Louis IX (1214-1270), or St. Louis, was king of France from 1226 to 1270. One of the greatest French kings, he consolidated the Crown's control over the great lords, proved his passion for justice, and went on two crusades.
Born on April 25, 1214, the oldest of the 12 children of Louis VIII and Blanche of Castile, the half-Spanish Louis IX grew up to be a tall, handsome, blond, and jovial prince. By temperament nervous and energetic, Louis disciplined himself with fasting. His deeply religious mother raised him to be a truly Christian king and, as such, he applied Christian principles to his public acts as well as his private life. Louis was only 12 when he became king; his Spanish mother, in France since she was 12, became regent until Louis could accept active rule at 21.
Louis IX accepted his responsibilities as king with dedication and detachment. He worked to make peace and justice prevail. His detachment came from his conviction that kingship was not an opportunity to conquer others, or to exploit them for personal enrichment, or to use power to satisfy one's vanity. He believed that his obligations were to serve the Church and to lead his people to eternal salvation.
In 1247 Louis sent investigators throughout his realm to hear complaints against royal officials. He then issued ordinances, which became a moral code to guide his officials. Louis banned prostitution, gambling, blasphemy, and judicial duels. In an age when coinage varied widely in value, he issued gold and silver coins which quickly became accepted and helped to establish a uniform coinage throughout the realm.
His efforts to assure justice and to be accessible to all made Louis not only widely loved but frequently asked by foreign princes to arbitrate their disputes. Thus Louis was called to arbitrate a quarrel between Henry III of England and his barons in 1264. He was firm with pope and emperor in defense of his royal rights. By identifying his passion for justice with the Crown, his subjects outside the royal domain appealed to him. This helped to extend royal authority throughout the realm and to make him the most powerful king in western Europe. His charity was as widely known as his sense of justice, for he founded abbeys, convents, hospitals, and almshouses for the poor. His interest in art can be seen in his building of the beautiful Gothic Ste-Chapelle in Paris for the Crown of Thorns.
Louis's foreign policy of peace with his neighbors enabled him to go on two crusades. After a serious illness in 1244 he decided to lead a crusade to recover Jerusalem. Divided by internal or foreign problems, other rulers did not participate. Louis's crusade was largely French, the best organized and financed of all crusades. His plan was to damage Egypt so much that it would surrender Jerusalem to him. His army captured Damietta on June 5, 1249, the day after landing in Egypt. The courageous king was one of the first off his ship to establish a beachhead. But he was persuaded by his brother Robert of Artois to head for Cairo rather than Alexandria, and his army of about 15, 000 was trapped on the way at EI Mansûra. Supplies coming up the Nile were cut off, and his army was weakened by death and sickness. Louis therefore had to fall back on Damietta. On the way Louis and his army were captured and held for ransom. Once freed, Louis spent 4 years in Palestine, where he built fortifications and tried to salvage the kingdom of Jerusalem. He returned to France in 1254.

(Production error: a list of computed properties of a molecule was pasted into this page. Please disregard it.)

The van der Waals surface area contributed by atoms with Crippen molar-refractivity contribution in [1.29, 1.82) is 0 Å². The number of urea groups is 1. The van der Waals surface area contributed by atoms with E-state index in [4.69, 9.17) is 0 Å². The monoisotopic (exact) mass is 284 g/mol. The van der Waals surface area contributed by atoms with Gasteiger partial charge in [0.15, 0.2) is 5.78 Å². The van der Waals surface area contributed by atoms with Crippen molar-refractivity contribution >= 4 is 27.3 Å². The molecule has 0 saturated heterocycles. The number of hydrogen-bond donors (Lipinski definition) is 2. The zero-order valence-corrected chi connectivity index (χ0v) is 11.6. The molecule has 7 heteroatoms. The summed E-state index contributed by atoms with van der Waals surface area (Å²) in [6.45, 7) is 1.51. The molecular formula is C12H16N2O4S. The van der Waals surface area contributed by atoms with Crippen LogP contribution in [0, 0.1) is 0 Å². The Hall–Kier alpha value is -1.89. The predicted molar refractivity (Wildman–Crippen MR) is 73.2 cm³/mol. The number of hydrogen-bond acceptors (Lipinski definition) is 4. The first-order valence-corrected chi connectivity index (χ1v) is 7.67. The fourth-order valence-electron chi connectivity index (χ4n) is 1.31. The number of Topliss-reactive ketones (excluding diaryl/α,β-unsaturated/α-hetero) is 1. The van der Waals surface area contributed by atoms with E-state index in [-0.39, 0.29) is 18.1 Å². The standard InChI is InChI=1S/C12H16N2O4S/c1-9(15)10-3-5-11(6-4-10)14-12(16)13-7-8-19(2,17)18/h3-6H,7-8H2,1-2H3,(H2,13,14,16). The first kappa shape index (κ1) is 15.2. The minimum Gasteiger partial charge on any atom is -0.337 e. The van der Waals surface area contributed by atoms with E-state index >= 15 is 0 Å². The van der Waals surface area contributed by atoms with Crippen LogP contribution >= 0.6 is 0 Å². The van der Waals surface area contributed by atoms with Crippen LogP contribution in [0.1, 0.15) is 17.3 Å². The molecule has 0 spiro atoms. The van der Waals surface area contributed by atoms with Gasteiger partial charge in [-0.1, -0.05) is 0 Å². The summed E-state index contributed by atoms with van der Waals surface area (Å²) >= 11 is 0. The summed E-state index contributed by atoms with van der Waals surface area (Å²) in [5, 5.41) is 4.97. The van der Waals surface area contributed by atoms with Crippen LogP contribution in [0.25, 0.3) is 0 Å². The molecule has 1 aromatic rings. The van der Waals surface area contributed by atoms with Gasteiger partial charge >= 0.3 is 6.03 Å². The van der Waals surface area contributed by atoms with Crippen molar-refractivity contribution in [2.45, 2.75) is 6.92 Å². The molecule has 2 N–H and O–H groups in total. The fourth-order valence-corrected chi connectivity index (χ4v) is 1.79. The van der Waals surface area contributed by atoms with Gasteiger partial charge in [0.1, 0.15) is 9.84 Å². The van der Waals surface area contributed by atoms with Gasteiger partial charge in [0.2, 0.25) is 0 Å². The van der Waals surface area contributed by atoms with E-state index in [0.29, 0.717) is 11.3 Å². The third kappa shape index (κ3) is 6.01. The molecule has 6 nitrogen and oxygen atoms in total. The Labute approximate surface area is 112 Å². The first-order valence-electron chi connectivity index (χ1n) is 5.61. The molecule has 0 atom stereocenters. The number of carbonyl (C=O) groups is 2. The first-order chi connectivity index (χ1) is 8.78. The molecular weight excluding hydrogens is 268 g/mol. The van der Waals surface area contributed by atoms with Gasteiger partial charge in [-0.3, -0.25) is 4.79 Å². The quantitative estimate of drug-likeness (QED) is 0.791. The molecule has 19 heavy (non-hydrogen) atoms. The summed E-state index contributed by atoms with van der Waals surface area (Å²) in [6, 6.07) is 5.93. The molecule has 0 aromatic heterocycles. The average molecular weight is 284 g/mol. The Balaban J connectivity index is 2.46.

The failure of the crusade prompted Louis to make another effort. The original plan of going to Syria or Egypt was diverted to an attack on Tunisia by Louis's brother Charles of Anjou, King of Sicily, who had interests in Tunisia. About 10, 000 crusaders landed in July 1270. When Louis took sick and died there in August, Charles of Anjou made a profitable peace and returned bearing the remains of the beloved king, who was universally mourned in Europe. He was canonized by Pope Boniface VIII in 1297.
Further Reading on Louis IX
The best and most famous life of Louis was written by Jean, Sire de Joinville, who accompanied the King on his first crusade, The Life of St. Louis (trans. 1955). One of the best modern biographies in English is Margaret Wade Labarge, Saint Louis: Louis IX, Most Christian King of France (1968). A summary of Louis's life is in The Cambridge Medieval History (8 vols., 1911-1936). Louis IX and the other rulers of the Capetian dynasty are covered in Robert Fawtier, The Capetian Kings of France: Monarchy and Nation, 987-1328 (trans. 1960). The best account of his two crusades is in Kenneth M. Setton, ed., A History of the Crusades, vol. 2 (1962).
Additional Biography Sources
Richard, Jean, Saint Louis: Crusader King of France, Cambridge; New York: Cambridge University Press, 1992.